Elsewhere, there are a few minor niggles to note - certainly checkpointing is a bit of a black art in Modern Warfare - with the game mostly very efficient at storing regular progress, but then failing when you need it most. For example, in time sensitive missions, it has a hugely frustrating tendency to go AWOL, often kicking in only after you've failed a large number of times. Whether this is a deliberate design decision it's not clear, but it's not helpful to have something so fundamental taken away when you need it most. Another little moan is the way tracer fire appears to penetrate solid material yet causes you no damage - confusing to say the least, as you don't every really seem to be able to tell what is dangerous and what is just friendly fire. As much as it's cool to be able to penetrate objects that were previously deemed as cover, it does throw up a few odd technical hitches that look odd to say the least. Also, is the ability to take endless amounts of damage to your body and recover every time really the best way to handle health? We really are nitpicking now. Moving on.
Gamerscore hoarders need not apply
In terms of its long-term appeal, there are a number of things that make Modern Warfare stand out. For a start, the majority of the Achievement points only come from playing it at Veteran level, while finishing the main campaign unlocks a score-based Arcade mode that has its own leaderboard. And, of course, the expansive, experience-based multiplayer mode (up to 4 players split-screen, 18 players online or up to 24 via System Link) is certain to be a huge draw for many - especially in the light of an already successful beta and how strong previous iterations were. Needless to say, with the game not even on the shelves at the time of writing, it hasn't been possible to put it through its paces in any meaningful sense, so we'll aim to report back on this side of the game early next week when we've had a chance to play it with, you know, actual human beings.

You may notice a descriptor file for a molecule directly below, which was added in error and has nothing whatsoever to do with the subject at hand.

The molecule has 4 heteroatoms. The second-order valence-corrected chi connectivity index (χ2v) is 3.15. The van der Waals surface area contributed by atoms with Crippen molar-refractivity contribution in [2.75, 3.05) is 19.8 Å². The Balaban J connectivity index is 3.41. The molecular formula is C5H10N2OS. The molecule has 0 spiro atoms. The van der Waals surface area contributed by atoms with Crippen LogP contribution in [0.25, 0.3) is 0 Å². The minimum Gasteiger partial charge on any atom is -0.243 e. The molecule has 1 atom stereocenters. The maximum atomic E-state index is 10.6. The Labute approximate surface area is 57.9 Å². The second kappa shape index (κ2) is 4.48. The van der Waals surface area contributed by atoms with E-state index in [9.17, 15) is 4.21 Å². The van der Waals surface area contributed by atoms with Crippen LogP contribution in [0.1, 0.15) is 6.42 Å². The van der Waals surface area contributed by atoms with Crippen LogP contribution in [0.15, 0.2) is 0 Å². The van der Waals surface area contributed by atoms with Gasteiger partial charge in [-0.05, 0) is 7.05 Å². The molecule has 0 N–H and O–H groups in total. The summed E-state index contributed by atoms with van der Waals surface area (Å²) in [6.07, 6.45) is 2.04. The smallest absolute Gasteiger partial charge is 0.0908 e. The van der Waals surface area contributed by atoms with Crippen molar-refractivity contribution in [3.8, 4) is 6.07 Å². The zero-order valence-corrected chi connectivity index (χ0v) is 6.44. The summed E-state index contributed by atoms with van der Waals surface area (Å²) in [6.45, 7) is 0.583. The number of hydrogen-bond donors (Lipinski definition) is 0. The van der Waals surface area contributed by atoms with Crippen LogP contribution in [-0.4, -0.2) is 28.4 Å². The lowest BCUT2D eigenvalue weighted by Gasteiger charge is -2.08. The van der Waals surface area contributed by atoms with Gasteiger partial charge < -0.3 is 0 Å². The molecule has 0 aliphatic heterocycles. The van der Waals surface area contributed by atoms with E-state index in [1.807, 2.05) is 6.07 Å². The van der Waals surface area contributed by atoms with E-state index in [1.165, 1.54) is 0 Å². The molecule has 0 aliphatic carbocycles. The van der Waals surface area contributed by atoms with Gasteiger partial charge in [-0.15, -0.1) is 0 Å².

In the meantime, you can expect a vast array of game modes (Free For All, Team Deathmatch, Team Objective, Team Tactical, Search and Destroy, Headquarters, Domination, Sabotage, Team Hardcore, Old School, Oldcore, and Ground War) to suit all tastes. The game will offer five preset classes (Assault, Special Ops, Light Machine Gunner, Demolitions and Sniper) with the lure of a Create-A-Class option once you've ranked up a touch - but much more about all of that next week.
For now, all you really need to know is this a huge return to form for the Call of Duty series, and for war-based FPS titles in general. Even without the vastly impressive multiplayer elements, Modern Warfare would be worth buying for its outstanding single-player campaign. It succeeds not only for being consistently spectacular, but for the way it has been crafted into something that keeps you engaged right to the very end.